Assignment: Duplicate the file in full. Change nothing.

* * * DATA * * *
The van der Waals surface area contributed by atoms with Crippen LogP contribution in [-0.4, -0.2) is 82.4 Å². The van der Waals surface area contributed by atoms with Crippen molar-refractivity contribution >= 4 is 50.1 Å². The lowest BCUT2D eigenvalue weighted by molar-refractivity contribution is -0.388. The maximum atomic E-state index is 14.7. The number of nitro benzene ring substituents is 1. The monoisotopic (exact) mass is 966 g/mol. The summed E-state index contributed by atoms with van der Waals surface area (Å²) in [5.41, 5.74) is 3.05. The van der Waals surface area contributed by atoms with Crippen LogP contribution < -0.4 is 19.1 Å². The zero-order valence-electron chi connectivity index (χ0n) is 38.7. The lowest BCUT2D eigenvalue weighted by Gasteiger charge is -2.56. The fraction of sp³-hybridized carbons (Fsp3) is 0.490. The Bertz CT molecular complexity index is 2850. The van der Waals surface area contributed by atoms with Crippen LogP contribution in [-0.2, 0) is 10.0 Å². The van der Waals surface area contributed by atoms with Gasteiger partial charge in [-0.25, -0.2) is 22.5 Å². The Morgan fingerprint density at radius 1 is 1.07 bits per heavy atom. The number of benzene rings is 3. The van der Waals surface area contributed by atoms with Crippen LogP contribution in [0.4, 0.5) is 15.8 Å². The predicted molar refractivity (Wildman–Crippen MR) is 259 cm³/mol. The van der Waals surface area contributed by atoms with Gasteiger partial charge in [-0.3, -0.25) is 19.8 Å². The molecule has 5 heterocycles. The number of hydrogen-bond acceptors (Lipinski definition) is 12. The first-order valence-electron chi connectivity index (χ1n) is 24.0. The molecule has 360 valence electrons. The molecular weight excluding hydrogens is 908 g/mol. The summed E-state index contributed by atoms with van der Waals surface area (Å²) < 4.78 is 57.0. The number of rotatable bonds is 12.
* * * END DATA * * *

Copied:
The van der Waals surface area contributed by atoms with Crippen LogP contribution in [-0.4, -0.2) is 82.4 Å². The van der Waals surface area contributed by atoms with Crippen molar-refractivity contribution >= 4 is 50.1 Å². The lowest BCUT2D eigenvalue weighted by molar-refractivity contribution is -0.388. The maximum atomic E-state index is 14.7. The number of nitro benzene ring substituents is 1. The monoisotopic (exact) mass is 966 g/mol. The summed E-state index contributed by atoms with van der Waals surface area (Å²) in [5.41, 5.74) is 3.05. The van der Waals surface area contributed by atoms with Crippen LogP contribution < -0.4 is 19.1 Å². The zero-order valence-electron chi connectivity index (χ0n) is 38.7. The lowest BCUT2D eigenvalue weighted by Gasteiger charge is -2.56. The fraction of sp³-hybridized carbons (Fsp3) is 0.490. The Bertz CT molecular complexity index is 2850. The van der Waals surface area contributed by atoms with Crippen LogP contribution in [-0.2, 0) is 10.0 Å². The van der Waals surface area contributed by atoms with Gasteiger partial charge in [-0.25, -0.2) is 22.5 Å². The Morgan fingerprint density at radius 1 is 1.07 bits per heavy atom. The number of benzene rings is 3. The van der Waals surface area contributed by atoms with Crippen LogP contribution in [0.4, 0.5) is 15.8 Å². The predicted molar refractivity (Wildman–Crippen MR) is 259 cm³/mol. The van der Waals surface area contributed by atoms with Gasteiger partial charge in [-0.3, -0.25) is 19.8 Å². The molecule has 5 heterocycles. The number of hydrogen-bond acceptors (Lipinski definition) is 12. The first-order valence-electron chi connectivity index (χ1n) is 24.0. The molecule has 360 valence electrons. The molecular weight excluding hydrogens is 908 g/mol. The summed E-state index contributed by atoms with van der Waals surface area (Å²) < 4.78 is 57.0. The number of rotatable bonds is 12.